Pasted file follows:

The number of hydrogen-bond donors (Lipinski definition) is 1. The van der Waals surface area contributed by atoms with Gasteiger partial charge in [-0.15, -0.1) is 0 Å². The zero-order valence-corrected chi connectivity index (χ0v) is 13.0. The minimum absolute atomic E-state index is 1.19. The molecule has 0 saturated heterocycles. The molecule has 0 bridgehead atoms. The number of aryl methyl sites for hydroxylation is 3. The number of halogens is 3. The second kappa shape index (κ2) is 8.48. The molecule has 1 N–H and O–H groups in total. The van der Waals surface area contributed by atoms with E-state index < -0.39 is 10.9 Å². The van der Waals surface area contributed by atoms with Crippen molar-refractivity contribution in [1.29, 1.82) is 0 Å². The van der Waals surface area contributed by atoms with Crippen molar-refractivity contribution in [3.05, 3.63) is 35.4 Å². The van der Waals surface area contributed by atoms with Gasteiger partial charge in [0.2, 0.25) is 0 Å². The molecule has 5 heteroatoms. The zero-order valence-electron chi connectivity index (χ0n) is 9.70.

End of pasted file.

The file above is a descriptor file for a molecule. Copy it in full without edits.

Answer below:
The number of hydrogen-bond donors (Lipinski definition) is 1. The van der Waals surface area contributed by atoms with Gasteiger partial charge in [-0.15, -0.1) is 0 Å². The zero-order valence-corrected chi connectivity index (χ0v) is 13.0. The minimum absolute atomic E-state index is 1.19. The molecule has 0 saturated heterocycles. The molecule has 0 bridgehead atoms. The number of aryl methyl sites for hydroxylation is 3. The number of halogens is 3. The second kappa shape index (κ2) is 8.48. The molecule has 1 N–H and O–H groups in total. The van der Waals surface area contributed by atoms with E-state index < -0.39 is 10.9 Å². The van der Waals surface area contributed by atoms with Crippen molar-refractivity contribution in [1.29, 1.82) is 0 Å². The van der Waals surface area contributed by atoms with Crippen molar-refractivity contribution in [3.05, 3.63) is 35.4 Å². The van der Waals surface area contributed by atoms with Gasteiger partial charge in [0.2, 0.25) is 0 Å². The molecule has 5 heteroatoms. The zero-order valence-electron chi connectivity index (χ0n) is 9.70.